The announcement would perhaps have been a whole lot funnier 10 days before, on April 1, but then it's not actually meant as a joke, of course: On Tuesday, Bayer 04 Leverkusen confirmed it had trademarked and patented the word "Vizekusen."
Vize is German for vice (as in vice president) or runner-up, and "Vizekusen" is not exactly a nickname of the endearing or flattering sort: Opposing supporters have taken to belittling Bayer in that way ever since it ended the 2002 season losing both the Champions League and German Cup finals, as well as finishing as runner-up in the Bundesliga. "Vizekusen," in other words, is shorthand for choking. Not the kind of brand you'd want on a T-shirt, coffee mug or kids duvet covers, surely?
"We thought to ourselves, What can we do with that name?" Leverkusen communications director
Couched in those terms, it looks as if Bayer's move was both defensive and commercially motivated. By controlling the business use of the insulting term, it can at least prevent someone else from cashing in on its misery.
It does, however, take a healthy dose of self-deprecating humor to face up to its detractors in the first place. Bayer has form in this respect. A while ago, it also trademarked "Pillendreher." It's the German word for a dung beetle, and a play on the club owners, pharmaceutical giant Bayer. "Pillendreher" literally means pill mover(s). Before Leverkusen became the eternal bridesmaids at the turn of the century, they were also routinely dismissed as "Retortenverein," a test tube club. Traditionalists turned up their noses at the company-controlled team, who were only promoted to Germany's top-flight in 1979.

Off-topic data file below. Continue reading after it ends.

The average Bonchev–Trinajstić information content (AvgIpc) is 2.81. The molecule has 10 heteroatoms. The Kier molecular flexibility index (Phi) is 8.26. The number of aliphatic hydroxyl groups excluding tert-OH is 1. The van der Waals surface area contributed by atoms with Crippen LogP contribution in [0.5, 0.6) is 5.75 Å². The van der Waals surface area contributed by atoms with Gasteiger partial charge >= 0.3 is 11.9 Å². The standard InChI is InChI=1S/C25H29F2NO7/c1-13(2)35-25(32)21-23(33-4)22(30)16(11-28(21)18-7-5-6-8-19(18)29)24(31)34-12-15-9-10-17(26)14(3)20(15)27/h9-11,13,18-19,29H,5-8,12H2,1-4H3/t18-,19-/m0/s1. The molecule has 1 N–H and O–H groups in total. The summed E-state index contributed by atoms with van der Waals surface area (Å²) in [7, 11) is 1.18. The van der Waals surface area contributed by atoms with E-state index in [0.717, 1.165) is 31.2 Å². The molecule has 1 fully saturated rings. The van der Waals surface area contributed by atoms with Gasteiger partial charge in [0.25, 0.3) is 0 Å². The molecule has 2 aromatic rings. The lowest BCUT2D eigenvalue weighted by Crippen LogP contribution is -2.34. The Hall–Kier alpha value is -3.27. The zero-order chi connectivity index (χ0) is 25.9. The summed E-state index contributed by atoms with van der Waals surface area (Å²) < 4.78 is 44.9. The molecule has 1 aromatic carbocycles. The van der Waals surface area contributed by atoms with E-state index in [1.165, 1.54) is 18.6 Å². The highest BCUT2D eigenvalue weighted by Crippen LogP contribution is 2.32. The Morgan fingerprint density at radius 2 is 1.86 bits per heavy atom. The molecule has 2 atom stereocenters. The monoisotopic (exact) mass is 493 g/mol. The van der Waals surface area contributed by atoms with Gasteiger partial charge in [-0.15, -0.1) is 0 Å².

Seven near misses (four in the league, two in the Cup and one lost Champions League) in 13 years have changed the club's perception to the point where always coming second seems to have transmuted into a self-fulfilling prophecy. When
Four months later and four points behind second-placed Schalke 04, another German team seen as perpetual losers, Leverkusen are in no acute danger of living up the cliché, at least as far as coming in second is concerned. After a poor run of two wins in their last 10 games, they're much more worried about defending their third place and possibility of Champions League qualification against Dortmund and Bremen.
"We might lose everything," defender
Needless to say, the championship is no longer an issue. Bayer had one last chance to get closer to league leader Bayern on Saturday. Heynckes' men played very well in the BayArena, created plenty of chances but still blew it. The 1-1 draw leaves them six points behind
It would be tempting to blame Leverkusen's slide in the last third of the season on the Vizekusen syndrome. It would also be wrong. No one in this talented squad lived through the triple trauma of 2002, and there was little external pressure from supporters or the media to win the title. If anything, it's worth remembering that Leverkusen finished ninth a year ago, so they've come a long way in a short space. The wily Heynckes, 64, and former Liverpool defender
Leverkusen's main problem after the winter break was not psychological, but much more mundane. Long-term injuries to captain
Bayer's only real crime this season, then, has been of being far too successful. Heynckes was right to point out that qualification for the Europa League had been the sole aim before the start of this campaign, and an ambitious one at that. "If you take into account how many regulars were missing today, we played fantastically well," he said after the Bayern draw.
Völler might not go as far as his predecessor,
Hannover 96 right back
It was also a good week for Gladbach midfielder